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Math Help - length of the bigger square..

  1. #1
    rcs
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    length of the bigger square..

    The ratio of the sides of 2 squares is 4:5. If the sum of their areas is 180 sq.cm, what is the length of the bigger square?

    please do me a favor on this...
    as i thought , can this be 4x + 5x = 180?

    can anybody let me understand on this...
    thanks a lot
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  2. #2
    MHF Contributor Siron's Avatar
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    Re: length of the bigger square..

    Let x be a side of the smaller square and let y be a side of the bigger square.
    The area of the smaller square is: x^2
    The area of the bigger square is: y^2
    So: x^2+y^2=180 (1)

    You know the ratio of the sides of 2 square is: \frac{4}{5}, try to express this in function of x and y and then you can substitute this given into equation (1).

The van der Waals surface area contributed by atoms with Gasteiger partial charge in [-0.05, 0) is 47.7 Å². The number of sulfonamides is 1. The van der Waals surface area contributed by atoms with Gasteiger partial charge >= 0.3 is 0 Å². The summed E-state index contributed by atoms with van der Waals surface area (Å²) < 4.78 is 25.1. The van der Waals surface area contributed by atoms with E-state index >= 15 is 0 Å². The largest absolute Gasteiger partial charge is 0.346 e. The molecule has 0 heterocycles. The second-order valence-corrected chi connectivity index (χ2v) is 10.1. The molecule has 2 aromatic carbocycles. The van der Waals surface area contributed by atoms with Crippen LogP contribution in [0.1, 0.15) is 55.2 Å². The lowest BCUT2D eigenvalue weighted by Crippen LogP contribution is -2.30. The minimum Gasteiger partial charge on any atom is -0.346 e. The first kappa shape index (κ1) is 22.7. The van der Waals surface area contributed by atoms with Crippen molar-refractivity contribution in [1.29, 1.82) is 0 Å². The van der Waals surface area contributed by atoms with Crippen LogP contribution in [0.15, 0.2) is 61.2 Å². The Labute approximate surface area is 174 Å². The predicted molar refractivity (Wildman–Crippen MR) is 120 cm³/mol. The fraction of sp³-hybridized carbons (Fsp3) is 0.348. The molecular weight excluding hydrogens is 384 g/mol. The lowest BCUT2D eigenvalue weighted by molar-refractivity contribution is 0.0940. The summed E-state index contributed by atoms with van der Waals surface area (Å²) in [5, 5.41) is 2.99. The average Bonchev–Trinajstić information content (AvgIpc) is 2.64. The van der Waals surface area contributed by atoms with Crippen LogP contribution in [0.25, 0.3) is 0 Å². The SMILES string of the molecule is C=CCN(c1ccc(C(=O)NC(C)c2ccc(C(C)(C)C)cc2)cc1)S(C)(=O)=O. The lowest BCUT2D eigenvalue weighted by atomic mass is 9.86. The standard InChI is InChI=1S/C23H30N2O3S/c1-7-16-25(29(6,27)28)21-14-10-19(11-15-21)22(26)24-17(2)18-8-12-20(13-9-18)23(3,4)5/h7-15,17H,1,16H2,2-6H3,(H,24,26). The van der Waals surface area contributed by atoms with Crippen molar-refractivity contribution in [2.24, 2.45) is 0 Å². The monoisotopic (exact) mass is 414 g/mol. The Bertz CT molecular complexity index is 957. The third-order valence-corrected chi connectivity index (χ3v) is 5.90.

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  3. #3
    rcs
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    Re: length of the bigger square..

    4/5 as x how about for y? we have only 1 equation... i cannot perform elimination in here.

    thanks..
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    Re: length of the bigger square..

    No, he did not say x was 4/5. Your problem says that the ratio of lengths is 4 to 5: x=(4/5)y.
    x^2+ y^2= 180 becomes \frac{16}{25}y^2+ y^2= 180.
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    Re: length of the bigger square..

    Hello, rcs!

    The ratio of the sides of two squares is 4:5.
    If the sum of their areas is 180 sq.cm,
    what is the length of the bigger square?

    You had a good start . . .

    Let 4x = side of smaller square.
    Let 5x = side of larger square.

    Their areas are: . \begin{Bmatrix}(4x)^2 &=& 16x^2 \\ (5x)^2 &=& 25x^2 \end{Bmatrix}

    The sum of their areas is 180: . 16x^2 + 25x^2 \:=\:180

    Go for it!

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    rcs
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    Re: length of the bigger square..

    Sir Soroban, HallsofIvy you guys are an angel !
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